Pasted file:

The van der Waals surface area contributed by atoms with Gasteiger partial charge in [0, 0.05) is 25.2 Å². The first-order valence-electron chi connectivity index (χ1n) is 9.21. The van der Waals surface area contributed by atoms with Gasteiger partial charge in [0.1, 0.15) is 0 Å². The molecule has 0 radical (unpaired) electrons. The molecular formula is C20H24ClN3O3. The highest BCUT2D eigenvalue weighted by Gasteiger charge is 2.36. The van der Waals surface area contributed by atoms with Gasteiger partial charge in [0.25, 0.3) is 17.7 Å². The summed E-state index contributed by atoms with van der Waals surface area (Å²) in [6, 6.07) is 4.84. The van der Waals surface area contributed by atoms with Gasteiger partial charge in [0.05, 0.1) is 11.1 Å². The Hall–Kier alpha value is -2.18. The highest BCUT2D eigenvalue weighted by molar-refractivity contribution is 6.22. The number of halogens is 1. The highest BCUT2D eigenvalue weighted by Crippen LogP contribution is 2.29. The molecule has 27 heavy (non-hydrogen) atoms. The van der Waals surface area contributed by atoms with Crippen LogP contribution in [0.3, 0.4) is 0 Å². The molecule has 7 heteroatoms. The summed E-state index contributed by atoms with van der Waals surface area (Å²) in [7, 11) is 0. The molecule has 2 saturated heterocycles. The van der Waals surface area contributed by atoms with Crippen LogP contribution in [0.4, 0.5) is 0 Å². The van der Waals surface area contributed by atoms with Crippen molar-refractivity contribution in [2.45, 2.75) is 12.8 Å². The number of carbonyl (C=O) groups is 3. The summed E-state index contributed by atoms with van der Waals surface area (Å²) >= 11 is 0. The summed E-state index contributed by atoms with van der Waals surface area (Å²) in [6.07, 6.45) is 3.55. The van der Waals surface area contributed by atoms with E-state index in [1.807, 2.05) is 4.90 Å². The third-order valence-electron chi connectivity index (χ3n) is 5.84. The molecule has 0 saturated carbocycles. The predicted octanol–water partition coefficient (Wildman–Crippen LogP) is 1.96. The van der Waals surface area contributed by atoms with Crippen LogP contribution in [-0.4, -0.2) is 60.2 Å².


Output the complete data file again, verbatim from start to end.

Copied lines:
The van der Waals surface area contributed by atoms with Gasteiger partial charge in [0, 0.05) is 25.2 Å². The first-order valence-electron chi connectivity index (χ1n) is 9.21. The van der Waals surface area contributed by atoms with Gasteiger partial charge in [0.1, 0.15) is 0 Å². The molecule has 0 radical (unpaired) electrons. The molecular formula is C20H24ClN3O3. The highest BCUT2D eigenvalue weighted by Gasteiger charge is 2.36. The van der Waals surface area contributed by atoms with Gasteiger partial charge in [0.25, 0.3) is 17.7 Å². The summed E-state index contributed by atoms with van der Waals surface area (Å²) in [6, 6.07) is 4.84. The van der Waals surface area contributed by atoms with Gasteiger partial charge in [0.05, 0.1) is 11.1 Å². The Hall–Kier alpha value is -2.18. The highest BCUT2D eigenvalue weighted by molar-refractivity contribution is 6.22. The number of halogens is 1. The highest BCUT2D eigenvalue weighted by Crippen LogP contribution is 2.29. The molecule has 27 heavy (non-hydrogen) atoms. The van der Waals surface area contributed by atoms with Crippen LogP contribution in [0.3, 0.4) is 0 Å². The molecule has 7 heteroatoms. The summed E-state index contributed by atoms with van der Waals surface area (Å²) in [7, 11) is 0. The molecule has 2 saturated heterocycles. The van der Waals surface area contributed by atoms with Crippen LogP contribution in [0.4, 0.5) is 0 Å². The van der Waals surface area contributed by atoms with Crippen molar-refractivity contribution in [2.45, 2.75) is 12.8 Å². The number of carbonyl (C=O) groups is 3. The summed E-state index contributed by atoms with van der Waals surface area (Å²) >= 11 is 0. The summed E-state index contributed by atoms with van der Waals surface area (Å²) in [6.07, 6.45) is 3.55. The van der Waals surface area contributed by atoms with E-state index in [1.807, 2.05) is 4.90 Å². The third-order valence-electron chi connectivity index (χ3n) is 5.84. The molecule has 0 saturated carbocycles. The predicted octanol–water partition coefficient (Wildman–Crippen LogP) is 1.96. The van der Waals surface area contributed by atoms with Crippen LogP contribution in [-0.4, -0.2) is 60.2 Å².